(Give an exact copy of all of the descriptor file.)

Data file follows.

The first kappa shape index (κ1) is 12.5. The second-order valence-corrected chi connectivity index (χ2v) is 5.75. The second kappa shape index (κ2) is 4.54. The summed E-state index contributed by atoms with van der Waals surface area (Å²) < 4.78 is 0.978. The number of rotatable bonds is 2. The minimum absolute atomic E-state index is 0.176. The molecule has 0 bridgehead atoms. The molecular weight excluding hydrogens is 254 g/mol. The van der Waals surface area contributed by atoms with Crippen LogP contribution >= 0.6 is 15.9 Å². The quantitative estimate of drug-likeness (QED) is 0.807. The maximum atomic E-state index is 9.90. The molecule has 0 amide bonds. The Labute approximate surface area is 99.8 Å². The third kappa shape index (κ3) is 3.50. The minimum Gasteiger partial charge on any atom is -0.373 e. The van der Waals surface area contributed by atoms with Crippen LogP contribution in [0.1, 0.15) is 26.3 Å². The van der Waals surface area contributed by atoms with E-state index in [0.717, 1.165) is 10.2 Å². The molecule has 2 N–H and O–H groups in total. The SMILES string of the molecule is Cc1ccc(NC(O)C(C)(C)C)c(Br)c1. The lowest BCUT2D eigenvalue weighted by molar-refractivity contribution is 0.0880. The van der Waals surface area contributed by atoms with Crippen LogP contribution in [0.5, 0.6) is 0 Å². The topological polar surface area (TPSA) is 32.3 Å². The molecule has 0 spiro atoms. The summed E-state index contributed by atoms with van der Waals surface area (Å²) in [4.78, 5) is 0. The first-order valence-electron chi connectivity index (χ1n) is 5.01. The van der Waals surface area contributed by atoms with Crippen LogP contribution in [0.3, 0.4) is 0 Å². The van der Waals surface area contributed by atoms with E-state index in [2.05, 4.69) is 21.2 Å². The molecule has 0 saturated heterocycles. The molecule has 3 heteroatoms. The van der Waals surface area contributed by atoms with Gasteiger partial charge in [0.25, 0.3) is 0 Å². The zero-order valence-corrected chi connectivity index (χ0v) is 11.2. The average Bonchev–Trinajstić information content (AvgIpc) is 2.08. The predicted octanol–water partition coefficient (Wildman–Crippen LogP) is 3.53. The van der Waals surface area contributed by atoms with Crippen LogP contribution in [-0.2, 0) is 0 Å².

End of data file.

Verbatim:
The first kappa shape index (κ1) is 12.5. The second-order valence-corrected chi connectivity index (χ2v) is 5.75. The second kappa shape index (κ2) is 4.54. The summed E-state index contributed by atoms with van der Waals surface area (Å²) < 4.78 is 0.978. The number of rotatable bonds is 2. The minimum absolute atomic E-state index is 0.176. The molecule has 0 bridgehead atoms. The molecular weight excluding hydrogens is 254 g/mol. The van der Waals surface area contributed by atoms with Crippen LogP contribution >= 0.6 is 15.9 Å². The quantitative estimate of drug-likeness (QED) is 0.807. The maximum atomic E-state index is 9.90. The molecule has 0 amide bonds. The Labute approximate surface area is 99.8 Å². The third kappa shape index (κ3) is 3.50. The minimum Gasteiger partial charge on any atom is -0.373 e. The van der Waals surface area contributed by atoms with Crippen LogP contribution in [0.1, 0.15) is 26.3 Å². The van der Waals surface area contributed by atoms with E-state index in [0.717, 1.165) is 10.2 Å². The molecule has 2 N–H and O–H groups in total. The SMILES string of the molecule is Cc1ccc(NC(O)C(C)(C)C)c(Br)c1. The lowest BCUT2D eigenvalue weighted by molar-refractivity contribution is 0.0880. The van der Waals surface area contributed by atoms with Crippen LogP contribution in [0.5, 0.6) is 0 Å². The topological polar surface area (TPSA) is 32.3 Å². The molecule has 0 spiro atoms. The summed E-state index contributed by atoms with van der Waals surface area (Å²) in [4.78, 5) is 0. The first-order valence-electron chi connectivity index (χ1n) is 5.01. The van der Waals surface area contributed by atoms with Crippen LogP contribution in [0.3, 0.4) is 0 Å². The van der Waals surface area contributed by atoms with E-state index in [2.05, 4.69) is 21.2 Å². The molecule has 0 saturated heterocycles. The molecule has 3 heteroatoms. The van der Waals surface area contributed by atoms with Gasteiger partial charge in [0.25, 0.3) is 0 Å². The zero-order valence-corrected chi connectivity index (χ0v) is 11.2. The average Bonchev–Trinajstić information content (AvgIpc) is 2.08. The predicted octanol–water partition coefficient (Wildman–Crippen LogP) is 3.53. The van der Waals surface area contributed by atoms with Crippen LogP contribution in [-0.2, 0) is 0 Å².